A is for Afrinagan

Afrinagan is a blessing ceremony for the congregation or a memorial service for the departed members of the community. Afrinagan ceremony is also known as the flower ritual because flowers play an important role in this ceremony.  Afrinagan is also the name of a vessel for holding the sacred fire.

B is for Bahman

Bahman or Vohuman means Good Mind. Bahman is one of God’s sixth qualities or aspects. These aspects are collectively known as Amesha Spentas or Bountiful Immortals. Good Mind helps us decide what’s good or evil. If we choose to live our life based on Bahman (Vohuman), then we will get closer to God and we will be blessed with happiness and immortality. ​
Bahman is also the name of the second month of winter in the Zoroastrian calendar. Some Zoroastrians believe that Bahman is the protector of animals.

C is for Chahar Shanbe Suri

Chahar Shanbe Suri is celebrated every year on the eve of the last Wednesday of the year. On this day, people set up bonfires at their homes or parks and jump over them to be healthy and happy. Another ritual is to cover oneself in a white sheet to look like a ghost and go door to door banging on the pots and pans asking for money and treats (much like the Halloween).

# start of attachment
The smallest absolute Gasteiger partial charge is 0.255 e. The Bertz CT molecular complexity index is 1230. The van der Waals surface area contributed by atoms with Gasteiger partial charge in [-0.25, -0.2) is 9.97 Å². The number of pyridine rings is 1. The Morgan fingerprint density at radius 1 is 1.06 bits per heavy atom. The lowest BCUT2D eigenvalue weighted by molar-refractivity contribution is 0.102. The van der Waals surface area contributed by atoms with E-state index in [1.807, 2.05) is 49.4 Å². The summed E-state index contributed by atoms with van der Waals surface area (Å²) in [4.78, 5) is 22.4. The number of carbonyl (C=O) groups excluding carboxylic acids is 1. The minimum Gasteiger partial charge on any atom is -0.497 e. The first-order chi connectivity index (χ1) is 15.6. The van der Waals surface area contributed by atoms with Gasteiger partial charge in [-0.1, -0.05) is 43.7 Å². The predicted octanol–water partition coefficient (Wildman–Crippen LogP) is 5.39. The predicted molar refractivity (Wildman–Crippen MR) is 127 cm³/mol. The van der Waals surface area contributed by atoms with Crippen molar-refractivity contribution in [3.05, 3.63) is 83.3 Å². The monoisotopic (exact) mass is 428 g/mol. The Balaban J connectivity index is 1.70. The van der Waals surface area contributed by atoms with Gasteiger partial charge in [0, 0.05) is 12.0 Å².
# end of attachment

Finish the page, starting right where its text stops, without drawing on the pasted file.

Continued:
D is for Denkard

The Denkard is a Zoroastrian medieval text written in the 10th century CE. It contains many different myths and stories about Zarathushtra’s life and birth. The   Denkard had nine volumes originally, but the first and the second volumes have   been lost. The Denkard is an important book because it gives us a lot of information about Zarathushtra’s life.

E is for Ervad

Ervad or Herbad is a title for Zoroastrian priests. Another name for a Zoroastrian priest is mobed. A Mobed teaches the Zoroastrian beliefs. Mobeds usually perform prayer services in a fire temple in front of a sacred fire. A fire temple is a Zoroastrian place of worship. Fire is important for Zoroastrians because it is God’s seventh creation, and it is the symbol of light. Zoroastrians honor fire but they never worship it.